Juniper Apstra Part I - Introducing a true IBNS

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With this post, we kick off a new series based on Juniper Apstra. This post serves as an introduction to Apstra - we’ll look at what a true IBN system is, how relational and graph databases are different (and why graph databases are ideal for network infrastructure), concluding with some general workflows in Apstra.


It’s that time again - time for a new series! And I am really excited for this one. I am going to be kicking off a Juniper Apstra series with this first post. This post will look at what Intent Based Networking truly is, and what an Intent Based Networking System (IBNS) looks like.

We’ll then take a bit of a detour and talk about databases - I felt it was important to (at minimum) gain a basic understanding of relational and graph databases and why one is better suited than the other for network infrastructure. Graph databases form a crucial pillar of Apstra.

Finally, we’ll close this out by looking at some generic workflows within Apstra - I’ve broken this down into simple, high level flows without going into too much detail. Not to worry, the details will come in subsequent posts.

Let’s get started!

As a disclaimer, I’d like to say that a lot of what I’ve written about IBN and IBN systems here, comes from reading papers and book(s) written by the fantastic Jeff Doyle. There is no intent to plagiarize his work.

Apstra - the what and the why

Juniper Apstra is a multivendor solution for Data Center automation and insights. It falls under the general bracket of Intent Based Networks/Networking (IBN) - this is a term thrown around by many vendors today, but Apstra really exemplifies this and is essentially an IBN system. The goal is to maintain and validate the network as a whole, and not just individual components of the network.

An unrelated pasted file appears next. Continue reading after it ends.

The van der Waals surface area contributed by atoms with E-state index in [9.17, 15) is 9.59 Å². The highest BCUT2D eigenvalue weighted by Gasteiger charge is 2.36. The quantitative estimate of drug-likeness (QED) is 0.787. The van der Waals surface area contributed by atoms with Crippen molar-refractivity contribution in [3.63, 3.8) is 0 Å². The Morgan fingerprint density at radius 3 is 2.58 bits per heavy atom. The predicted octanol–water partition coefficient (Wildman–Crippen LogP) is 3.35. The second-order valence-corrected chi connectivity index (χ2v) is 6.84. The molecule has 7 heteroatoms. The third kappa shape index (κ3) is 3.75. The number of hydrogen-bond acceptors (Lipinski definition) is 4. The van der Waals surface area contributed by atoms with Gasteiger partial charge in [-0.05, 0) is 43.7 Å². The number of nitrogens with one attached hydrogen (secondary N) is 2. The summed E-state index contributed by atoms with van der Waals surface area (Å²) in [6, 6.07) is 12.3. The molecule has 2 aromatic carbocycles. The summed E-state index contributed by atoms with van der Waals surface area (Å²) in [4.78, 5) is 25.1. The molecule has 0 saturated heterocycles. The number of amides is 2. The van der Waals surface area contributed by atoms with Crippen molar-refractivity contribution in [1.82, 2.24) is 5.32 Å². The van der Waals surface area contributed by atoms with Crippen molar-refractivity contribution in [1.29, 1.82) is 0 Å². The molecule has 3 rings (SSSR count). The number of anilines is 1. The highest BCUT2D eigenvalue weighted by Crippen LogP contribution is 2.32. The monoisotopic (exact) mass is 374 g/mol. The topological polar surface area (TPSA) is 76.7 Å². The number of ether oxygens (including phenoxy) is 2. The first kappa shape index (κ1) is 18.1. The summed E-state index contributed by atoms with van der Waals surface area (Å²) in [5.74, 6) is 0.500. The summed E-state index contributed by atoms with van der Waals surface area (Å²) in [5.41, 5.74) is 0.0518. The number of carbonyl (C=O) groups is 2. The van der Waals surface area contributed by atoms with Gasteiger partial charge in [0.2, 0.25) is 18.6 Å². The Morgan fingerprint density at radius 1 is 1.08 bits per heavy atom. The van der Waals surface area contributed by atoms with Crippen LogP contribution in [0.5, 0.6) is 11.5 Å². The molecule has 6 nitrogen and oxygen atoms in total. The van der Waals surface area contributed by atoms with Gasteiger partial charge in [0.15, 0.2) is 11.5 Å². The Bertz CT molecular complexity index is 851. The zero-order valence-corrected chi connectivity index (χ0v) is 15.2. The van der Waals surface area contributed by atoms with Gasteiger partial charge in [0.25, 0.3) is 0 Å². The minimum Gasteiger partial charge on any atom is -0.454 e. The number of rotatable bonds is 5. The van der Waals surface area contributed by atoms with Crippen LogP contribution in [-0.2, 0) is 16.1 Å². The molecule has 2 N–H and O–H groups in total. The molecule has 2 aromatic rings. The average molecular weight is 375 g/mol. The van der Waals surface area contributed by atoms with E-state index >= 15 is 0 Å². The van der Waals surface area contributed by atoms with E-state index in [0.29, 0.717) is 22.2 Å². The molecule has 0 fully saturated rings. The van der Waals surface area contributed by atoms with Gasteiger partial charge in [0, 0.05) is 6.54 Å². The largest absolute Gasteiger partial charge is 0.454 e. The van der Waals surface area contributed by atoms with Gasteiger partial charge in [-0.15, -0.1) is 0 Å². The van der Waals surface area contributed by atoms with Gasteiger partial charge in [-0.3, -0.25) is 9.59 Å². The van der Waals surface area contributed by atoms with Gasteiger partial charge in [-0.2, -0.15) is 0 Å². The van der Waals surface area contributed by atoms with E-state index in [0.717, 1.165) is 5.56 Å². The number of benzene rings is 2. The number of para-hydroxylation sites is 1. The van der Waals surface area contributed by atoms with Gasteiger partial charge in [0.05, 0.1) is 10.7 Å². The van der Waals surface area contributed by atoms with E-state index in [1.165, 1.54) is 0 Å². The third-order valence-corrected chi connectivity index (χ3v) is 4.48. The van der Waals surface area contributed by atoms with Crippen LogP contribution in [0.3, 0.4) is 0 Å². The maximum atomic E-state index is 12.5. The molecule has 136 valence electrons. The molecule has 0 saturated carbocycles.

The network itself is driven by intent - intent that is provided by the end user, but converted into deployable network elements by Apstra. As a user, the intent is captured in the form of various inputs - how many racks in a DC, how many leafs per rack, how many (and what kind) of systems are connected to these leafs, what kind of redundancy is required per rack and so on. This is then converted into vendor specific configuration by Apstra (thus providing a level of abstraction), and pushed via netconf over ssh to the respective devices to bring your intent to life.

In his book called ‘IBN for Dummies’, Jeff Doyle has a great statement about IBN systems - “self-operates, self-adjusts and self-corrects within the parameters of your expressed technical objective”. What is the expressed technical objective? It is nothing but the intent.

As an IBN system, Apstra provides/is:

  1. Base automation and orchestration - conversion of intent into vendor specific configuration, eliminating any human error and conforming to reference designs built for different deployment models.